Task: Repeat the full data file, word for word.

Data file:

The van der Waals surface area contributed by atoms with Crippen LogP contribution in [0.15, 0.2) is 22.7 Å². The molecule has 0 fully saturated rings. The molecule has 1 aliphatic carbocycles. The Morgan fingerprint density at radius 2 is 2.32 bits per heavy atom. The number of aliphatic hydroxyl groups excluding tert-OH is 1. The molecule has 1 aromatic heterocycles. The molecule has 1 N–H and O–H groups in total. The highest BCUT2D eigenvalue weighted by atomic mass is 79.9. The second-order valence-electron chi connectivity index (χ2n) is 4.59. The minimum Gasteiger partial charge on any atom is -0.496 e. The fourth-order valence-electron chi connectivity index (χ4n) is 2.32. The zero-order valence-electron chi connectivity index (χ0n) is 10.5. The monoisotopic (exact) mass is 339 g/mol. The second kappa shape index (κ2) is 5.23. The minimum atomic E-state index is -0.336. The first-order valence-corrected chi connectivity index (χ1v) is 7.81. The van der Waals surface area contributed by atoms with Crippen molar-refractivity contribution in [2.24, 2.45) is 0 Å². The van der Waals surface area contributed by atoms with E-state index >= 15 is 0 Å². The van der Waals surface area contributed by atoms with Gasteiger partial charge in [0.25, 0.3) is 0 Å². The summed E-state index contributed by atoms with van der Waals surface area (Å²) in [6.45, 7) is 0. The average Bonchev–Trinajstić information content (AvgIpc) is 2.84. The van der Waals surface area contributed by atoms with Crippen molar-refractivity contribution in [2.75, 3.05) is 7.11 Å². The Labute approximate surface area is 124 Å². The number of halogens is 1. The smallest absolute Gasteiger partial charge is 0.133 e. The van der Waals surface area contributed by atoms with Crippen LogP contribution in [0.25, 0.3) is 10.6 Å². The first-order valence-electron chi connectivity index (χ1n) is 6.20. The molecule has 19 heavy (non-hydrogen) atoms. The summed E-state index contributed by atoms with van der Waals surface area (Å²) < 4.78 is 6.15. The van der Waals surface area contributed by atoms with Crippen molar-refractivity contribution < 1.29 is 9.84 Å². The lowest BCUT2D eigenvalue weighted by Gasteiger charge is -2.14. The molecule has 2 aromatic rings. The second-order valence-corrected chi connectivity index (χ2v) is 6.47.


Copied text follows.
The van der Waals surface area contributed by atoms with Crippen LogP contribution in [0.15, 0.2) is 22.7 Å². The molecule has 0 fully saturated rings. The molecule has 1 aliphatic carbocycles. The Morgan fingerprint density at radius 2 is 2.32 bits per heavy atom. The number of aliphatic hydroxyl groups excluding tert-OH is 1. The molecule has 1 aromatic heterocycles. The molecule has 1 N–H and O–H groups in total. The highest BCUT2D eigenvalue weighted by atomic mass is 79.9. The second-order valence-electron chi connectivity index (χ2n) is 4.59. The minimum Gasteiger partial charge on any atom is -0.496 e. The fourth-order valence-electron chi connectivity index (χ4n) is 2.32. The zero-order valence-electron chi connectivity index (χ0n) is 10.5. The monoisotopic (exact) mass is 339 g/mol. The second kappa shape index (κ2) is 5.23. The minimum atomic E-state index is -0.336. The first-order valence-corrected chi connectivity index (χ1v) is 7.81. The van der Waals surface area contributed by atoms with Crippen molar-refractivity contribution in [2.24, 2.45) is 0 Å². The van der Waals surface area contributed by atoms with E-state index >= 15 is 0 Å². The van der Waals surface area contributed by atoms with Gasteiger partial charge in [0.25, 0.3) is 0 Å². The summed E-state index contributed by atoms with van der Waals surface area (Å²) in [6.45, 7) is 0. The average Bonchev–Trinajstić information content (AvgIpc) is 2.84. The van der Waals surface area contributed by atoms with Crippen molar-refractivity contribution in [2.75, 3.05) is 7.11 Å². The Labute approximate surface area is 124 Å². The number of halogens is 1. The smallest absolute Gasteiger partial charge is 0.133 e. The van der Waals surface area contributed by atoms with Crippen LogP contribution in [0.25, 0.3) is 10.6 Å². The first-order valence-electron chi connectivity index (χ1n) is 6.20. The molecule has 19 heavy (non-hydrogen) atoms. The summed E-state index contributed by atoms with van der Waals surface area (Å²) < 4.78 is 6.15. The van der Waals surface area contributed by atoms with Crippen molar-refractivity contribution < 1.29 is 9.84 Å². The lowest BCUT2D eigenvalue weighted by Gasteiger charge is -2.14. The molecule has 2 aromatic rings. The second-order valence-corrected chi connectivity index (χ2v) is 6.47.